ATHENS — Alekos Fassianos, one of the most important modern Greek painters, died Sunday at his home after a long illness, the state news agency ANA reported. He was 86.
Fassianos was born in Athens in 1935. After graduating from the Athens School of Fine Arts, he moved to Paris, France in 1960 to study lithography at the Ecole des Βeaux-Αrts, with Clairin και Dayez (1962-64). He finally moved to Paris where he lived for 35 years.
Fassianos was also involved in the design of stage sets for major classic and modern productions. His art has been exhibited in museums and galleries, including in Athens, Paris, and throughout Europe, as well as in Tokyo, New York, São Paulo and Melbourne.
In addition to private collections, his art can be found in museums in France.
Fassianos was very popular in Greece, and some of his works are exhibited in public places: two large murals entitled The Myth of My Neighbourhood can be seen in Athens at the Metaxourgeio metro station. Small sculptures can be seen in front of the Orthodox Church of St. Irene in Athens. A giant vertical mural can be seen in the lobby of the Electra Metropolis Hotel in Athens.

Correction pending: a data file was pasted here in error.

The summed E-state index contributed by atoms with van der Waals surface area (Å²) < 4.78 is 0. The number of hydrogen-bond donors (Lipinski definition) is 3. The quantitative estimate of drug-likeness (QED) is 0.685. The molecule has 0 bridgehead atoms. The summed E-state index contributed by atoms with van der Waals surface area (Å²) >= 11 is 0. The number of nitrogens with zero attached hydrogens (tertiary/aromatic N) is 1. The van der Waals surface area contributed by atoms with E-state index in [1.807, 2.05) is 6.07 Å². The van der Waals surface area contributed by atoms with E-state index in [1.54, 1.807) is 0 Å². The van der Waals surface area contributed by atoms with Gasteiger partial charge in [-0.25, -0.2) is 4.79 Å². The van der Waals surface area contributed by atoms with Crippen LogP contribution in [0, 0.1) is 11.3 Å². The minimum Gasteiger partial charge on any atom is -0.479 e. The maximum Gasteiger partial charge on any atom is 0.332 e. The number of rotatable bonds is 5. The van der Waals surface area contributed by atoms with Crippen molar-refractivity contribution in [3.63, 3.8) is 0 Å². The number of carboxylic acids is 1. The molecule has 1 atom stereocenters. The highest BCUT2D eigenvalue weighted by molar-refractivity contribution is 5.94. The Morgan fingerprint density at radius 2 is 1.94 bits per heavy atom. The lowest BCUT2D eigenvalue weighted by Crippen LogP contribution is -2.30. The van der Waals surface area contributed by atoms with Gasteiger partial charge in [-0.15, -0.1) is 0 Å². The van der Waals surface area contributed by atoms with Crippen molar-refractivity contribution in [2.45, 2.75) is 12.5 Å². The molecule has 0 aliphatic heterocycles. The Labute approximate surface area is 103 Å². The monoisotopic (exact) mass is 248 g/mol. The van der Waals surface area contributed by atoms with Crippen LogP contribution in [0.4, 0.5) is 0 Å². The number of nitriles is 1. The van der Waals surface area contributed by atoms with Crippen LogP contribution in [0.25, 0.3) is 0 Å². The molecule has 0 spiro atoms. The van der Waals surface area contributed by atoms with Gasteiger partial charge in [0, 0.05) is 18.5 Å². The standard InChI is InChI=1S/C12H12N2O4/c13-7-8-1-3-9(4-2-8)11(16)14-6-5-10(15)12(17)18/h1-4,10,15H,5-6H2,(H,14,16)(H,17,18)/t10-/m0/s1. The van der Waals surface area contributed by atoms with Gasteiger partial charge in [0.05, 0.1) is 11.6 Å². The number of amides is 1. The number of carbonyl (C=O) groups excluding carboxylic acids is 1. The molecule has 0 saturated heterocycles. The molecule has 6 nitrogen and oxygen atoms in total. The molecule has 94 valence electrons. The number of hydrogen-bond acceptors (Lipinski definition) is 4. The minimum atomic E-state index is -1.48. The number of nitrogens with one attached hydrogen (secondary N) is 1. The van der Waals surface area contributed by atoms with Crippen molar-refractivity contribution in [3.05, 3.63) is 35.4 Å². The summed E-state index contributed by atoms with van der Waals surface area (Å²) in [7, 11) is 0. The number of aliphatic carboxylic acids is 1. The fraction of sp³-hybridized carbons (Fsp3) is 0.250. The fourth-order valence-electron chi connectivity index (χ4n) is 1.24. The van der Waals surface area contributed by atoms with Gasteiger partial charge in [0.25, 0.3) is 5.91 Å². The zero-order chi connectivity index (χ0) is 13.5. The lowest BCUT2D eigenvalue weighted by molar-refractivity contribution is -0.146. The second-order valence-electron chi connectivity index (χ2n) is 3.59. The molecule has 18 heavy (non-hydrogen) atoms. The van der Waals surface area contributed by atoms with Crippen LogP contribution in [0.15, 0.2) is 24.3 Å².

In 1999 he was awarded by the Academy of Athens and in 2010 he was decorated with a medal of the Legion d’Honneur (Officier des Lettres et des Arts) by the French government.
On December 13, 2007 a Fassianos painting entitled “The Messenger” sold for 550,701 euros at Bonhams auction house in London.
Although some of his paintings, especially the early ones, were in a contemporary style, he mostly drew inspiration from Greek popular art and Ancient Greek mythology. He was also inspired by Byzantine themes, although his colorful paintings have little to do with Byzantine austerity. Besides painting and lithography, he also illustrated books, designed theater costumes and settings and dabbled in sculpture.
Fassianos was widely celebrated in Greece and many of his works adorn public spaces, including a mural at an Athens subway station. In France, he was made a commander of the Order of Arts and Letters and an officer of the Legion of Honor. He exhibited widely in Europe and Latin America. His last major exhibition was a 2004 retrospective in Athens.
Fassianos is survived by his wife, Mariza, and two daughters.